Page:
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About Steve_S

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    Rom 10:9 That if thou shalt confess with thy mouth the Lord Jesus, and shalt believe in thine heart that God hath raised him from the dead, thou shalt be saved.

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  1. Please remember to keep it civil and not make unmerited accusations. If you feel someone else is out of line, please report it rather than attempting to handle it yourself in the thread.
  2. This thread has remained quite civil to this point. Things like this threaten that civility. Please remember to debate the subject and not the person going forward.
  3. I would not disagree regarding the bowling league either, of course. Regarding evolution, though, I would say that atheistic Tuesday night bowlers are not the ones making the decisions on what the children of Christians are going to be taught in schools and universities. I suppose my first question is what, specifically, constitutes the scientific community in this context? What sciences specifically? What level of education? Does this just involve researchers or also educators that rarely or never participate in research? Does this involve people only with graduate degrees? Does this involve any, some, or all MDs or DOs?
  4. We definitively agree on this. I understand what you are getting at here, but I am not so sure that I agree with it. You say the scientific community is anti-God, but not anti-Christian. Christians are the physical representatives of God on earth. There are certainly no shortage of scriptures that point to this fact and the concept itself is present basically throughout the new testament, particularly from towards the end of Christ's Ministry, into acts, and through the epistles. Perhaps the concept itself could even be said to crescendo in the Book of Revelation when we see massive numbers of Christians being martyred on account of their faith. The world itself, the non-Christian world, is complicit with many seemingly being active participants. I might even consider making an argument that any generation of non-Christians would be susceptible to participation in such a thing, given the circumstances and opportunity (though that argument would be based on an inductive inference and I certainly would not do so dogmatically). My ultimate point is that I'm not sure how easy it is to differentiate the spiritual state of the nonbeliever on a personal level (at enmity with God and, by extension, those who belong to Him) and their attitude towards God and his followers. I certainly would not make the argument that all nonbelievers harbor and unquenchable, burning hatred for Christians that they carry with them at all times, just that their spiritual state is likely to have a less than trivial effect on their personal outlook, particularly over time and even more particularly in what (I think anyone would agree) is a supercharged political atmosphere in our country at this time. I would not disagree (God hates all sin). However, I think this ultimately goes toward my point. Whatever one defines as "anti-God" - at the end of the day the most simple definition is "sin," but I would not reduce the context of this conversation down to that concept alone. My point can probably be best demonstrated by something Paul says when instructing us to put on the armor of God (and why it's important to do so!). Eph 6:12 For we do not wrestle against flesh and blood, but against principalities, against powers, against the rulers of the darkness of this age, against spiritual hosts of wickedness in the heavenly places. We do not wrestle against flesh and blood, but against... In other words, Christians are in a state of struggle against these influences - the flesh, yes, but these things influence the flesh. Nonbelievers have zero defense. In short, they are at their mercy and under their influence in a total sort of way. No matter what our outward interactions are with them, we are apart from them and unless they become one of us, we always will be. Do we stumble? Yes. God will pick us up when we fall. You point out that Christians must admit to our shortcomings and we certainly should. That is an important part of our witness, even, and our witness is incredibly important. However, we also need to be realistic about the state of the nonbeliever and understand that they need Christ - that until they are reconciled to God through Christ, they are at enmity with Him (and because of this, to one degree or another, with us).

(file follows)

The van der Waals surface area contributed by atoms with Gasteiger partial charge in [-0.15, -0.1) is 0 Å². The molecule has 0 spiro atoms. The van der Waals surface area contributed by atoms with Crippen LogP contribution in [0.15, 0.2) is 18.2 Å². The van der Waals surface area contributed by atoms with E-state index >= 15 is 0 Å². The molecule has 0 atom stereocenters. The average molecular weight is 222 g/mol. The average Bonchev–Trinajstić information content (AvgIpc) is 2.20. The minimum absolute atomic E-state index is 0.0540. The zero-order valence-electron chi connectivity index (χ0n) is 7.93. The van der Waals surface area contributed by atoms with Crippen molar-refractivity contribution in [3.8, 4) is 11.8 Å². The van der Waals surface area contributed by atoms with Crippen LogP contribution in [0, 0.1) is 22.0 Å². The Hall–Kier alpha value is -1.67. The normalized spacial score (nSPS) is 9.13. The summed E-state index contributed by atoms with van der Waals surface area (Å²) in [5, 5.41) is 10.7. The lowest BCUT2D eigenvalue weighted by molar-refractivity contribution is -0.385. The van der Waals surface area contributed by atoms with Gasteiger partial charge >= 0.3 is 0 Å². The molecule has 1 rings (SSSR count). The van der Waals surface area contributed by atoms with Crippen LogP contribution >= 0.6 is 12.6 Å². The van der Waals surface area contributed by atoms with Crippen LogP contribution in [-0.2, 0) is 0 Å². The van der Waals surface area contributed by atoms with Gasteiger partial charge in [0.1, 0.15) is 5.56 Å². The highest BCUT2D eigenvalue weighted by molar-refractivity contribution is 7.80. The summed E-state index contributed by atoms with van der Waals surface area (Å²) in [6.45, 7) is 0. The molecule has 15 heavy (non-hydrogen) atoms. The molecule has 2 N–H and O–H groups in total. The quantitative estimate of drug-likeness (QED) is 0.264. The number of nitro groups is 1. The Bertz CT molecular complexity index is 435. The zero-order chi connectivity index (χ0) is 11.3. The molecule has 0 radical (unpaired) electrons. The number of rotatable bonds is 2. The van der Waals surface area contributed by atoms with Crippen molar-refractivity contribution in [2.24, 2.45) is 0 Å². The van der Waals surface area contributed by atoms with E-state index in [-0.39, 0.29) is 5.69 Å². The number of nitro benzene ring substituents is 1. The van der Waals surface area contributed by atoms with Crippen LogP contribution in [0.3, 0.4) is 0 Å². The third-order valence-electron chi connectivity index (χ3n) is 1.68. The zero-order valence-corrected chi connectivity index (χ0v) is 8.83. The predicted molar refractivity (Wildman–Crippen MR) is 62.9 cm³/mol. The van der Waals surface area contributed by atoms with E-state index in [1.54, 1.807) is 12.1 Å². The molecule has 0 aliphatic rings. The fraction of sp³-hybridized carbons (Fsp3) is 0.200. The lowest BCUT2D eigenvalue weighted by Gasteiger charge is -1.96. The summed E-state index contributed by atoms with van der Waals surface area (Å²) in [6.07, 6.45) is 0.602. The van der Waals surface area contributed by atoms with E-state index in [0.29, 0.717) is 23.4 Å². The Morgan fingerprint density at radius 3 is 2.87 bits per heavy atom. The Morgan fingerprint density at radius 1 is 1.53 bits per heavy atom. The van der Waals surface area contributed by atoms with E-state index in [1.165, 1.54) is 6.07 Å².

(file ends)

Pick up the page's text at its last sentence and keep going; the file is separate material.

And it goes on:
5. I think this thread has ran its course, locked.
  6. Not really wanting to participate in the part of this debate about the age of the earth, but in perusing this thread (your typical late night, not much else to do sort of perusing) this post jumped out at me, mainly because, from a scriptural perspective, not being a follower of Christ basically puts a person automatically at enmity with God. In other words, until a person is reconciled to God through faith in Christ, they are most definitively, in a very real sense, anti-God.
  7. Comments like this have no place in threads on Worthy. Please remember to debate the person and not the subject.
  8. What you said here is personal. This is not something I'm really willing to argue about. Please just don't do it again. To answer your question, I'm a Servant here at Worthy. One of my many functions is moderation of the forums.
  9. Please refrain from attacks such as this in the future. This is debating the subject and not the person, which has no place on our forums.
  10. Me, George, and Omega can delete posts. I may have deleted them, but I do not remember it. Can you give me a time frame so I can check some stuff?
  11. Firstly, how do you know that happened? Secondly, Augustine was born 150 years after 200 A.D. and probably didn't adopt most of his theology for another 30+ years after that.
  12. Steve_S

    The Mirror

    Happy to see you back. Praying for you.